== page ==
Today is the five-year anniversary of the Tohoku earthquake and tsunami, also called the Great East Japan Earthquake of 2011, or 3.11.
Not long after this disaster struck five years ago, I arrived in Japan for four months with my family while my husband taught English literature as a visiting scholar at Kwansei Gakuin University in Nishinomiya, near Kobe. A few people at home in Canada worried about us going to Japan at such a time. Because of widespread media reports of the disaster, there was a general feeling of panic and unease about the country, even though the area where we were going was unaffected. However, Nishinomiya was not necessarily any safer than Tokyo or Tohoku; it was affected by the Great Hanshin Earthquake of 1995. Not far from the house we lived in was a memorial commemorating citizens of the area who had perished in that disaster. If you live in Japan, it is impossible not to be affected at one time or another by earthquakes, floods, landslides, or tsunamis. But who can really be prepared for such events? As sophisticated as our technology has become, we still know neither ‘the hour nor the day’ of a disaster’s coming.
What the Japanese do have is their lore of such events, which helps people come to terms with the fickle nature of the geo-physical forces in their environment. Take, for example, the Tale of Hamaguchi Gohei and the Tsunami by Lafcadio Hearn, posted here by translator Sako Ikegami. In this tale, a wizened old village chieftain manages by intuition and quick-thinking to save villagers from certain death. After this post ran in April of 2011, the inaugural year of this blog, it became the third-most viewed post that year, and it continued to be viewed frequently, becoming the top-most viewed post in 2013, 2014, 2015, and so far in 2016. It is the all-time most popular post on this blog. I encourage you now to click the link and read the tale, to immerse yourself in the ‘hour and the day’ of a disastrous event and its effect on the Japanese people.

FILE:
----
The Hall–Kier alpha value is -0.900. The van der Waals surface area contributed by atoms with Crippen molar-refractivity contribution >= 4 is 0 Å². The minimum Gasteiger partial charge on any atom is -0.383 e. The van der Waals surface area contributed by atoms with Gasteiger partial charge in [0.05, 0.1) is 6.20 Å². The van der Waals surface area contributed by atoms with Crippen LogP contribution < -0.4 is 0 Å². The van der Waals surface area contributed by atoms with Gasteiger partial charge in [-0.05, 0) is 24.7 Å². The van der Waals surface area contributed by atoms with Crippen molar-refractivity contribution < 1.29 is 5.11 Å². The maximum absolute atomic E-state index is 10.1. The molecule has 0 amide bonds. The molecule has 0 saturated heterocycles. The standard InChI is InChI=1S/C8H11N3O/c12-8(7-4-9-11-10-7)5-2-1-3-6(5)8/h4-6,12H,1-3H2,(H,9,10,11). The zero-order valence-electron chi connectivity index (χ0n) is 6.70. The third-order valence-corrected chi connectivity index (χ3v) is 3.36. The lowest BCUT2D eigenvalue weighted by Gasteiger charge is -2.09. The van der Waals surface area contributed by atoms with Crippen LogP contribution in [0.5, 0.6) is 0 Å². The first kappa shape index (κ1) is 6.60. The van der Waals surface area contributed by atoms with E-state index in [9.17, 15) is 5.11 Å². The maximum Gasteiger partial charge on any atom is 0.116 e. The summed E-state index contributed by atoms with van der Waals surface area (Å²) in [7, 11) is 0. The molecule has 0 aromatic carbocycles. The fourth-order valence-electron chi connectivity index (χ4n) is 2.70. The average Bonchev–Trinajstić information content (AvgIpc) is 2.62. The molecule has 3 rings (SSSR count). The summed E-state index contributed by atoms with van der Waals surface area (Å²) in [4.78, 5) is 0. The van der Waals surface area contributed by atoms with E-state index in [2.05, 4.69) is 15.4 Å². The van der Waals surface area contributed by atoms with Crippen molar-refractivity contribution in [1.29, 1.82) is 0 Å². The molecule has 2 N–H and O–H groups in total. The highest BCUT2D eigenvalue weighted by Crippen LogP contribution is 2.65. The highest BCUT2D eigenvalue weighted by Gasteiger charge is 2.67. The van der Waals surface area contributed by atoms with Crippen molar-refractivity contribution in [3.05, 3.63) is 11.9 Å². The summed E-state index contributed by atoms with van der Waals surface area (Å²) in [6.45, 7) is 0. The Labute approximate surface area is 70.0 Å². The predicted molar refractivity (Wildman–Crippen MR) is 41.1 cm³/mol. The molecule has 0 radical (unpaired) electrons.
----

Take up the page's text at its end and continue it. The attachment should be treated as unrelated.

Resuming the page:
Above: Gleanings in Buddha-Fields (1897) by Lafcadio Hearn is the source of the Hamaguchi Gohei story. The text of this book is not in copyright. Cover image located here.